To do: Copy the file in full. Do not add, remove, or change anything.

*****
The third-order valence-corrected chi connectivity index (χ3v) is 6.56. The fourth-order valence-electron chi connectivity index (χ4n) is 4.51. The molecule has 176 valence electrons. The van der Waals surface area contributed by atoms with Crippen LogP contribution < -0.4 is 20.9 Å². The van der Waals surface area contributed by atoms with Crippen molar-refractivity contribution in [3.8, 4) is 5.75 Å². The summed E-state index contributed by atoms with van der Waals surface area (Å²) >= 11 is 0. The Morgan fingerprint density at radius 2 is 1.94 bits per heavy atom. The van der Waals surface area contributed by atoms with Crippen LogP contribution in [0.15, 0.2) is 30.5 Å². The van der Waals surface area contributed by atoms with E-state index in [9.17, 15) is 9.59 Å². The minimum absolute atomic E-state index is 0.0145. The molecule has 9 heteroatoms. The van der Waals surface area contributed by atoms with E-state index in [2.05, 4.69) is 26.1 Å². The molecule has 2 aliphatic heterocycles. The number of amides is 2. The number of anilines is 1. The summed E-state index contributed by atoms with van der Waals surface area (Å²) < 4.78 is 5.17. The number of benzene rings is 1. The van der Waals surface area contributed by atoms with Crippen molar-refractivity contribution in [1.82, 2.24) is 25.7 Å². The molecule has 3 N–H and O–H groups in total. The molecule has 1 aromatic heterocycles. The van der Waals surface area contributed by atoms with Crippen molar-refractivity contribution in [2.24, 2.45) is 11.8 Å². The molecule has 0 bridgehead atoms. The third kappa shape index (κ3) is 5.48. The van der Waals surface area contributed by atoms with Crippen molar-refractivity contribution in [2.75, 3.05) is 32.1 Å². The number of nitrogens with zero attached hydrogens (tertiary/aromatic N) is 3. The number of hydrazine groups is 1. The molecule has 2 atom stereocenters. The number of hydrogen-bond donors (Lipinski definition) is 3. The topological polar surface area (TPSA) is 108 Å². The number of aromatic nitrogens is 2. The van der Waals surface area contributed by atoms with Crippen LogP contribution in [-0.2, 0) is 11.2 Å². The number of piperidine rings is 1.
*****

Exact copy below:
The third-order valence-corrected chi connectivity index (χ3v) is 6.56. The fourth-order valence-electron chi connectivity index (χ4n) is 4.51. The molecule has 176 valence electrons. The van der Waals surface area contributed by atoms with Crippen LogP contribution < -0.4 is 20.9 Å². The van der Waals surface area contributed by atoms with Crippen molar-refractivity contribution in [3.8, 4) is 5.75 Å². The summed E-state index contributed by atoms with van der Waals surface area (Å²) >= 11 is 0. The Morgan fingerprint density at radius 2 is 1.94 bits per heavy atom. The van der Waals surface area contributed by atoms with Crippen LogP contribution in [0.15, 0.2) is 30.5 Å². The van der Waals surface area contributed by atoms with E-state index in [9.17, 15) is 9.59 Å². The minimum absolute atomic E-state index is 0.0145. The molecule has 9 heteroatoms. The van der Waals surface area contributed by atoms with E-state index in [2.05, 4.69) is 26.1 Å². The molecule has 2 aliphatic heterocycles. The number of amides is 2. The number of anilines is 1. The summed E-state index contributed by atoms with van der Waals surface area (Å²) < 4.78 is 5.17. The number of benzene rings is 1. The van der Waals surface area contributed by atoms with Crippen molar-refractivity contribution in [1.82, 2.24) is 25.7 Å². The molecule has 3 N–H and O–H groups in total. The molecule has 1 aromatic heterocycles. The van der Waals surface area contributed by atoms with Crippen molar-refractivity contribution in [2.24, 2.45) is 11.8 Å². The molecule has 0 bridgehead atoms. The third kappa shape index (κ3) is 5.48. The van der Waals surface area contributed by atoms with Crippen molar-refractivity contribution in [2.75, 3.05) is 32.1 Å². The number of nitrogens with zero attached hydrogens (tertiary/aromatic N) is 3. The number of hydrazine groups is 1. The molecule has 2 atom stereocenters. The number of hydrogen-bond donors (Lipinski definition) is 3. The topological polar surface area (TPSA) is 108 Å². The number of aromatic nitrogens is 2. The van der Waals surface area contributed by atoms with Crippen LogP contribution in [-0.2, 0) is 11.2 Å². The number of piperidine rings is 1.